Perhaps one needs to live in a religious community for a year to understand that point of view; or perhaps I want to hold in tension two responses too inimical to each other. Certainly doubts about Ratzinger and his central role in aggravating the fault lines in the Church ever since his years as Prefect of the Congregation of the Doctrine of the Faith, through the miscalculations of his papacy play a role complicating this task. I would simply ask one thing of those standing in judgment of Ratzinger and the Church as the sex scandal deepens. Warning: it will sound hopelessly naive. Remember that the best of the administrators tried to treat these men as individuals with a calling, as they were taught by tradition and example to do. All their instincts as priests told them to hold this respect in balance with the advice of mental health professionals. The worst cases of both sexual abuse and administrative incompetence do not involve this concern, and they should be judged accordingly. But no more than all the abusive priests should be lumped under one heading as "filth," neither should all the administrators be asked to relinquish their office. As in Ratzinger's case, we would need to worry as much about what one bishop has done as about what his successor might do.


  1. I know that we come at the Catholic faith from different angles, but I also know way more about this than I should ever want to, but different from your personal knowledge of some of the priests involved. My husband is second in command for our Virginia diocese in the Office of Child Protection and safety. I lose him most Saturdays to go out and train parents and volunteers in state and federal law, diocesan policy and ways to recognize abuse in children and abusers. I wanted to share a couple of articles. One is on Pope Benedict in particular written by a Lutheran theologian, one is an accounting from the judge in the Fr. Murphy case and one is an article from an Italian sociologist on the scandal as an example of moral panic. I offer them as maybe another viewpoint.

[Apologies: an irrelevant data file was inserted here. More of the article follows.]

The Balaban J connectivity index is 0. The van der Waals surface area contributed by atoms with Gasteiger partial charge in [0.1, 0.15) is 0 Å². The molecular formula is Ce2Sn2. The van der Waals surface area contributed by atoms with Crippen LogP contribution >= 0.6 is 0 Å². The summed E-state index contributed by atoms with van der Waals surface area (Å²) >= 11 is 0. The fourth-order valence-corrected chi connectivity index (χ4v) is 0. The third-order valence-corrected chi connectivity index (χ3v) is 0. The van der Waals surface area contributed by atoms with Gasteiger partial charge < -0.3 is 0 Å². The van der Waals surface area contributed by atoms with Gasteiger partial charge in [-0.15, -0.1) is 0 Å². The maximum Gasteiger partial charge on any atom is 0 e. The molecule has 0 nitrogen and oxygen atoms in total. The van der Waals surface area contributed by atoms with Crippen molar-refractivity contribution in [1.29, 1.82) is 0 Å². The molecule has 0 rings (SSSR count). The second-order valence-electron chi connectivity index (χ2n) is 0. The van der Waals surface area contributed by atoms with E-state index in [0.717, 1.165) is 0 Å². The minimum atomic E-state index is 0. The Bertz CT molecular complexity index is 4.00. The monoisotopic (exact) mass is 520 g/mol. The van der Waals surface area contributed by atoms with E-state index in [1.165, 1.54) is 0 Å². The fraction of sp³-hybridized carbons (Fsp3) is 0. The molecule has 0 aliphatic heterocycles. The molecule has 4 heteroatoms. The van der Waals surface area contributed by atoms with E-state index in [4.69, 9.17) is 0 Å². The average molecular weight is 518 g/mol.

2. mistress tess--

    thanks for your comment and your restraint. my post does not reflect my full range of thinking on the scandal, as you might have gathered. i simply wanted to point to a tension that often gets dismissed or overlooked. i do not want to ignore the pain suffered by the victims and the families, or by people such as you and your husband in the trenches of the fight against abuse. my spiritual director has specialized in counseling victims of abuse, so i know something of that side, too, though not nearly as well as you do. i warned you it would sound naive... but as i say, thank you for responding. i'll read the articles you cite. my prayers for you and your husband.

  3. thanks for the articles, which i have now had the opportunity to consider. you're right, we come from very different wings of the church, and yet both enable it to fly. fr. murphy sounds like geoghan revisited; he is beyond defense, though we have to reserve judgement to God. the article on ratzinger caricatures the least responsible of his press coverage, while overlooking his mystifying focus on boff and curran, neither of them either radical or the most prominent figures of their schools of thought--randomness in that kind of prosecution hardly deserves a pass. have you considered the fact that ratzinger went easy on kung because as former colleagues he retains great respect for his work, its provocations notwithstanding? remember, kung very early came out arguing that liberals give ratzinger a chance as pope, and visited him at castel gandolfo shortly after his election. that is a difficult relationship to get right; the pope has actively supported kung's world religions project. the right demonizes kung as much as it feels the left demonizes ratzinger. if that seems a blasphemous comparison, remember that neither of the principals would think so. they've known each other since vatican ii, and kung hired ratzinger at tubingen, where they worked together for three years until the revolution of 1968 became too much for ratzinger to bear in liberal and ecumenical tubingen. he was furious over a demonstration by students--lutheran students, not catholics. i want to agree with the premise of the article suggesting the hyperbole in covering the scandal--there has ben a feeding-frenzy quality to it--but at the same time, as the fr. brown story makes clear, lives have been wrecked. i probably should have said that more bluntly in my piece, except that i wanted to ask a specific question about the responsibilities of superiors, and remind people that the label sexual predator, while accurate, is also in some ways a caricature of an otherwise productive and religious life. in some cases, i think we have to entertain forgiveness; in the worst, obviously we cannot out of responsibility to the children. but a defensive charge that the press is out to get the church makes the church, not the press, look hysterical and out of touch with reality.